On Friday, my mom and I visited the Heath Ceramics factory and shop. A few months ago, Jordan and I took the tour of the factory and it was fascinating. I blogged about when I first fell in love with Heath Ceramics here. I thought my mom would enjoy the tour and so we went back. I decided to take more pictures this time.
For those of you who missed my first post, this is a bit about Heath Ceramics—Heath Ceramics was founded in 1948 in Sausalito, CA by Edith Heath. She was a feisty lady who knew her mind. She built her ceramic factory on the values of quality and sustainability, using local materials as much as possible and paying the real cost of labor always. Basically, she wanted to make simple, good things for good people. And so she did for the next 50 years. In 2003, husband and wife team, Robin Petravic and Catherine Bailey purchased Heath Ceramics with a mission to revitalize the company, which was in a bit of a tough spot. By placing a strong emphasis on design, handcrafted techniques, and the reinvigoration of the company’s designer-maker legacy, Robin and Catherine have persevered. Today, Heath Ceramics is one of the few remaining American potteries still in existence and Edith’s values are still going strong. Every piece they sell is made in their Sausalito factory by a team of 60 craftsmen, and every piece is truly a work of art.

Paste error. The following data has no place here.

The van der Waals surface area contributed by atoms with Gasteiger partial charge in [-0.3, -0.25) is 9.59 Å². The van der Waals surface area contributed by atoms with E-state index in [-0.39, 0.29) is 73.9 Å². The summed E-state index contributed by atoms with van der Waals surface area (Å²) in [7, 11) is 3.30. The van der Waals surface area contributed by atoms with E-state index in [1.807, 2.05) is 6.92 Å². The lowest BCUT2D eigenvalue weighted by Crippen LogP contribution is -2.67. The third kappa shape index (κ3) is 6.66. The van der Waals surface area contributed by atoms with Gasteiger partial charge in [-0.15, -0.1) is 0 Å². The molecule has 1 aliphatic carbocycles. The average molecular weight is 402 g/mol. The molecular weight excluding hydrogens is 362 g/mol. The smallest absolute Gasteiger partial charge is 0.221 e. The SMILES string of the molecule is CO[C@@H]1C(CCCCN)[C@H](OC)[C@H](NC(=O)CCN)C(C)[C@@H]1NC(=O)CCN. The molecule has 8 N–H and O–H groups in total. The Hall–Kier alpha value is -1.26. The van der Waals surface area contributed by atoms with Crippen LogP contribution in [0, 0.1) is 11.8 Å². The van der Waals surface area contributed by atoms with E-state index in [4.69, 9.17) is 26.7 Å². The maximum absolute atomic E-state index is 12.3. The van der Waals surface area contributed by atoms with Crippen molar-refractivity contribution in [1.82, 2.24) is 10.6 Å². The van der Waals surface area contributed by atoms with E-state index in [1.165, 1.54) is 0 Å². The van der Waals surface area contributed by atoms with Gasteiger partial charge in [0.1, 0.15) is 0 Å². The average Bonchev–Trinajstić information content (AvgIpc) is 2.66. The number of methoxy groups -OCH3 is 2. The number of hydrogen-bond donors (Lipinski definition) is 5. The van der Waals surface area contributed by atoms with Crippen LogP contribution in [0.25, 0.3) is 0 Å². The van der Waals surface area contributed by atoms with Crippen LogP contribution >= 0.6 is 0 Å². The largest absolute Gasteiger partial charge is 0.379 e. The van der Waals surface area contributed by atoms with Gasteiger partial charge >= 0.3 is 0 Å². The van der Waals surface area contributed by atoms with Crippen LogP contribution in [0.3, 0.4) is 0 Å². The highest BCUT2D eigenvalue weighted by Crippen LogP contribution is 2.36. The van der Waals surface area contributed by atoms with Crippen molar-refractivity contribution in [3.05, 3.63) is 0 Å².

In early 2012, Heath will expand their operation and open a tile factory in San Francisco, just a few miles from Jordan and I. It is absolutely wonderful to see a business who does things right in every sense of the word succeeding in this tough economy. And now for some photos …
Slip casting. Vases, mugs, teapots and other complex shapes are made this way.
Plaster molds and a lathe are used to create most of the dinnerware.
Each piece is then hand trimmed and sponged smooth.
Every piece dries in a 120 degree room for 24 – 48 hours to remove all the moisture from the clay so it doesn’t explode in the kiln.
Then the pieces are glazed. Aren’t the names of the glazes something! They make them all from scratch at Heath.
The pieces are then fired in a kiln for several hours. These are their holiday colors. So festive!
Gorgeous tile samples.
Tiles made by Edith after a visit to the Southwest.
The teapot is the most complex design they make at Heath.
The adorable designs on these dinner plates are hand etched.
And, I’ve got to say, coffee out of one of these mugs just tastes better.
If you’re interested in visiting Heath Ceramics, or just picking up a few wonderful handcrafted gifts for the upcoming holiday, visit their site for more information.